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Cryptanalysis of NORX v2.0

Abstract : NORX is an authenticated encryption scheme with associated data that was selected, along with 14 other primitives, for the third phase of the ongoing CAESAR competition. It is based on the sponge construction and relies on a simple permutation that allows efficient and versatile implementations. Thanks to research on the security of the sponge construction, the design of NORX, whose permutation is inspired from the permutations used in BLAKE and ChaCha, has evolved throughout three main versions (v1.0, v2.0 and v3.0). The main result of this paper is a cryptanalysis of the full NORX v2.0 that successfully passed, in 2016, the second round of the CAESAR competition. We exhibit a strong symmetry preservation property of the underlying sponge permutation and show that this property can be turned into an attack on the full primitive. This attack yields a ciphertext-only forgery with time and data complexity (Formula presented.) (resp. (Formula presented.)) for the variant of NORX v2.0 using 128-bit (resp. 256-bit) keys and breaks the designers’ claim of a 128-bit (resp. 256-bit) security. We further show that this forgery attack can be extended to a key-recovery attack on the full NORX v2.0 with the same time and data complexities. We have implemented and experimentally verified the correctness of the attacks on a toy version of NORX v2.0. We also investigate the security of the NORX v3.0, a tweaked version of NORX v2.0 introduced at the beginning of the third round of the CAESAR competition. The introduction in NORX v3.0 of an extra initial and final key addition thwarts the former forgery and key-recovery attacks. We exhibit, however, a long-message forgery attack on both NORX v2.0 and NORX v3.0 that, given the ciphertext of a (Formula presented.)-block message, allows to forge another (Formula presented.)-block ciphertext with a success probability of about (Formula presented.) (resp. (Formula presented.)) instead of (Formula presented.) (resp. (Formula presented.)) as one would ideally expect. We further show that since the symmetry preservation of the NORX v2.0 permutation persists in NORX v3.0, the former long-message forgery attack can be extended in both versions to a state-recovery attack. This high-complexity attack does not threaten the practical security of NORX v3.0, but show that the security loss once a successful forgery has been issued is larger than one would expect. © 2018 International Association for Cryptologic Research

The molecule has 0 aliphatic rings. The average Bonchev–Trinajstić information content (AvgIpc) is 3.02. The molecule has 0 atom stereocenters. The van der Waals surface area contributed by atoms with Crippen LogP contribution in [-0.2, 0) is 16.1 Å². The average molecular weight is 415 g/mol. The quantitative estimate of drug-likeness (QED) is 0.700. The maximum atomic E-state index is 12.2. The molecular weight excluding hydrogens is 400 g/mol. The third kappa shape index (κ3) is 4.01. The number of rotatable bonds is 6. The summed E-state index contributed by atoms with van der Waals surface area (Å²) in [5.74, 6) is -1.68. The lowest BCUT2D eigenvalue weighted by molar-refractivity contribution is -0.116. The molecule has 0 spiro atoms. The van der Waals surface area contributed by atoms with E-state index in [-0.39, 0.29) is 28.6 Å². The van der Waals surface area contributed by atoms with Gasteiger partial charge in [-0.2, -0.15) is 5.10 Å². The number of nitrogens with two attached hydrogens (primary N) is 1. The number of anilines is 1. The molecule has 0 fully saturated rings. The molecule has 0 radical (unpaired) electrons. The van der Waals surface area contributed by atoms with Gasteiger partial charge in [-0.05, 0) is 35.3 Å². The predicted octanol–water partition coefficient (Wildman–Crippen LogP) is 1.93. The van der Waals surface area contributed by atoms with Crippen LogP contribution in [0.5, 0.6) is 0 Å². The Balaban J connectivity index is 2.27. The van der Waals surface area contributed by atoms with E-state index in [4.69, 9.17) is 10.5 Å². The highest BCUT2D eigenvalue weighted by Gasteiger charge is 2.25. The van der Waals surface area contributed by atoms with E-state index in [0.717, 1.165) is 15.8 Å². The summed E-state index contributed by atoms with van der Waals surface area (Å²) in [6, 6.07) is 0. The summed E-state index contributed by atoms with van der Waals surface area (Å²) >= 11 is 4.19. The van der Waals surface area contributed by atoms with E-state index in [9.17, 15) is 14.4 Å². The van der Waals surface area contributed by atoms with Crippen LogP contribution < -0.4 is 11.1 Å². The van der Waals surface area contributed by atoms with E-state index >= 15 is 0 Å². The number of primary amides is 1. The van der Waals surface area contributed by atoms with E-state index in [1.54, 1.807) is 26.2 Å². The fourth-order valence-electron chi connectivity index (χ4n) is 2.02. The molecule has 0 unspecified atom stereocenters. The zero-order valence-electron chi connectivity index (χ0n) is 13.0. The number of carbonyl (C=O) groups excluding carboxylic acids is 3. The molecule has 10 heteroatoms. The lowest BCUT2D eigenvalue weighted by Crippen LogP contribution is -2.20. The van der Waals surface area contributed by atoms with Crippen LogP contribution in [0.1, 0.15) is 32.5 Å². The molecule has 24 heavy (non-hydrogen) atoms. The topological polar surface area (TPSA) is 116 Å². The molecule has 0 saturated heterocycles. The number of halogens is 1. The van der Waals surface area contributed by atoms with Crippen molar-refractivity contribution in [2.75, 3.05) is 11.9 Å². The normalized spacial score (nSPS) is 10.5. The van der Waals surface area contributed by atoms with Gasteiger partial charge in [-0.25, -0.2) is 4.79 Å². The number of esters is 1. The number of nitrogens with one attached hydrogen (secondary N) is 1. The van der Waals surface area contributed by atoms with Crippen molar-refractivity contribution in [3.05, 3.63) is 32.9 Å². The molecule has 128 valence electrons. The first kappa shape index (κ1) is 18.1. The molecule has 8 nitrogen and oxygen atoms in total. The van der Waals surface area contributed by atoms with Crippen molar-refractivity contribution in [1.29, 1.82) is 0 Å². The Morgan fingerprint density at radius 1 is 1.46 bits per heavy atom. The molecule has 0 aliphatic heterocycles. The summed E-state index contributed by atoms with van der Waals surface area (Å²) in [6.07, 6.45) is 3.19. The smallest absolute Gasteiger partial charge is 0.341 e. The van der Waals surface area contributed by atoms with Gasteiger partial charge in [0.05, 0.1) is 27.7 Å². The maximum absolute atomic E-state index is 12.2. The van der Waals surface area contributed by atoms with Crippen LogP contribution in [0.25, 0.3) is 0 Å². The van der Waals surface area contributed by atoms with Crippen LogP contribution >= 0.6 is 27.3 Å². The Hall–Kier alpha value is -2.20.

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Colin Chaigneau, Thomas Fuhr, Henri Gilbert, Jérémy Jean, Jean-René Reinhard. Cryptanalysis of NORX v2.0. Journal of Cryptology, 2018, pp.1-25. ⟨10.1007/s00145-018-9297-9⟩. ⟨hal-02177224⟩



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